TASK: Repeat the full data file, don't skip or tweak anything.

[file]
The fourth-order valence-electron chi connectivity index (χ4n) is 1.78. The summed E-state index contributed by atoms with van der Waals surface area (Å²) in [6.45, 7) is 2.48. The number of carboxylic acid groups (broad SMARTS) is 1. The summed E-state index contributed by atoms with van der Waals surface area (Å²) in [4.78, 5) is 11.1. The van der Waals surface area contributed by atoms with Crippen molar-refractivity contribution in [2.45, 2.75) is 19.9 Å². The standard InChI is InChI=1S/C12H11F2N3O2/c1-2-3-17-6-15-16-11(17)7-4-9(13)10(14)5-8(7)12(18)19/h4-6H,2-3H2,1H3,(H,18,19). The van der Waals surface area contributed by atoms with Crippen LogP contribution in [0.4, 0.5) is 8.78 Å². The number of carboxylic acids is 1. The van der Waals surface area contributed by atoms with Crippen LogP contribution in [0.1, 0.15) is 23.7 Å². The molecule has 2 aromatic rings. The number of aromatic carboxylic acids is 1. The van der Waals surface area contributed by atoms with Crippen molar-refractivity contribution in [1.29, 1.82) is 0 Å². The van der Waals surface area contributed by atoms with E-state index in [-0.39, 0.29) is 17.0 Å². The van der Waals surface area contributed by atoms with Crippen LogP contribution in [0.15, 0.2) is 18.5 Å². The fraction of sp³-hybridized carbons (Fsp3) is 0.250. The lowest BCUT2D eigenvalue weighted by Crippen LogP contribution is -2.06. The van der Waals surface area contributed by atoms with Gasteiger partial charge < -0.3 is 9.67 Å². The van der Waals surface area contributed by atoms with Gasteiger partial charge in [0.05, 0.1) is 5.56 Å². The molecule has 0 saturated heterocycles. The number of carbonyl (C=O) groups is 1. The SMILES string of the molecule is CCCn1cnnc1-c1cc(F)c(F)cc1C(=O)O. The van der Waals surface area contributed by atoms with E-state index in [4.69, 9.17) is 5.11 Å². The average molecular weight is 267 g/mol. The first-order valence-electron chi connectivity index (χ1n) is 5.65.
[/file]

The fourth-order valence-electron chi connectivity index (χ4n) is 1.78. The summed E-state index contributed by atoms with van der Waals surface area (Å²) in [6.45, 7) is 2.48. The number of carboxylic acid groups (broad SMARTS) is 1. The summed E-state index contributed by atoms with van der Waals surface area (Å²) in [4.78, 5) is 11.1. The van der Waals surface area contributed by atoms with Crippen molar-refractivity contribution in [2.45, 2.75) is 19.9 Å². The standard InChI is InChI=1S/C12H11F2N3O2/c1-2-3-17-6-15-16-11(17)7-4-9(13)10(14)5-8(7)12(18)19/h4-6H,2-3H2,1H3,(H,18,19). The van der Waals surface area contributed by atoms with Crippen LogP contribution in [0.4, 0.5) is 8.78 Å². The number of carboxylic acids is 1. The van der Waals surface area contributed by atoms with Crippen LogP contribution in [0.1, 0.15) is 23.7 Å². The molecule has 2 aromatic rings. The number of aromatic carboxylic acids is 1. The van der Waals surface area contributed by atoms with Crippen molar-refractivity contribution in [1.29, 1.82) is 0 Å². The van der Waals surface area contributed by atoms with E-state index in [-0.39, 0.29) is 17.0 Å². The van der Waals surface area contributed by atoms with Crippen LogP contribution in [0.15, 0.2) is 18.5 Å². The fraction of sp³-hybridized carbons (Fsp3) is 0.250. The lowest BCUT2D eigenvalue weighted by Crippen LogP contribution is -2.06. The van der Waals surface area contributed by atoms with Gasteiger partial charge < -0.3 is 9.67 Å². The van der Waals surface area contributed by atoms with Gasteiger partial charge in [0.05, 0.1) is 5.56 Å². The molecule has 0 saturated heterocycles. The number of carbonyl (C=O) groups is 1. The SMILES string of the molecule is CCCn1cnnc1-c1cc(F)c(F)cc1C(=O)O. The van der Waals surface area contributed by atoms with E-state index in [4.69, 9.17) is 5.11 Å². The average molecular weight is 267 g/mol. The first-order valence-electron chi connectivity index (χ1n) is 5.65.